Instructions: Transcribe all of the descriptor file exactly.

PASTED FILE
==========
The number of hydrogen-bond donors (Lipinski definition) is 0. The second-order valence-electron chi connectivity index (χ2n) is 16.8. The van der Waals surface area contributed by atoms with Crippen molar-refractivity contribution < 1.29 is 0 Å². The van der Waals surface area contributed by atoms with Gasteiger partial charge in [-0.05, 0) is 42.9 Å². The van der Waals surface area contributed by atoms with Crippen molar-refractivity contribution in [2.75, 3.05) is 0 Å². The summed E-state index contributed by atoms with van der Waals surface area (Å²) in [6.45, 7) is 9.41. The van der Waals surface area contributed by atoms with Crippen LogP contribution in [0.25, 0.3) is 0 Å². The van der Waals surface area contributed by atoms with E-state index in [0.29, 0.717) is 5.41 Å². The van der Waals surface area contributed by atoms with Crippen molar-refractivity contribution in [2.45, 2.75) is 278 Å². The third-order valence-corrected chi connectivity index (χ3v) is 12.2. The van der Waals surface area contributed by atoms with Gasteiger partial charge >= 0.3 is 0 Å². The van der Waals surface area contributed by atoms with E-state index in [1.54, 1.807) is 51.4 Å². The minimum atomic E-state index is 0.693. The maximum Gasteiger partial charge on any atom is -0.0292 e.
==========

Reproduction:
The number of hydrogen-bond donors (Lipinski definition) is 0. The second-order valence-electron chi connectivity index (χ2n) is 16.8. The van der Waals surface area contributed by atoms with Crippen molar-refractivity contribution < 1.29 is 0 Å². The van der Waals surface area contributed by atoms with Gasteiger partial charge in [-0.05, 0) is 42.9 Å². The van der Waals surface area contributed by atoms with Crippen molar-refractivity contribution in [2.75, 3.05) is 0 Å². The summed E-state index contributed by atoms with van der Waals surface area (Å²) in [6.45, 7) is 9.41. The van der Waals surface area contributed by atoms with Crippen LogP contribution in [0.25, 0.3) is 0 Å². The van der Waals surface area contributed by atoms with E-state index in [0.29, 0.717) is 5.41 Å². The van der Waals surface area contributed by atoms with Crippen molar-refractivity contribution in [2.45, 2.75) is 278 Å². The third-order valence-corrected chi connectivity index (χ3v) is 12.2. The van der Waals surface area contributed by atoms with Gasteiger partial charge >= 0.3 is 0 Å². The van der Waals surface area contributed by atoms with E-state index in [1.54, 1.807) is 51.4 Å². The minimum atomic E-state index is 0.693. The maximum Gasteiger partial charge on any atom is -0.0292 e.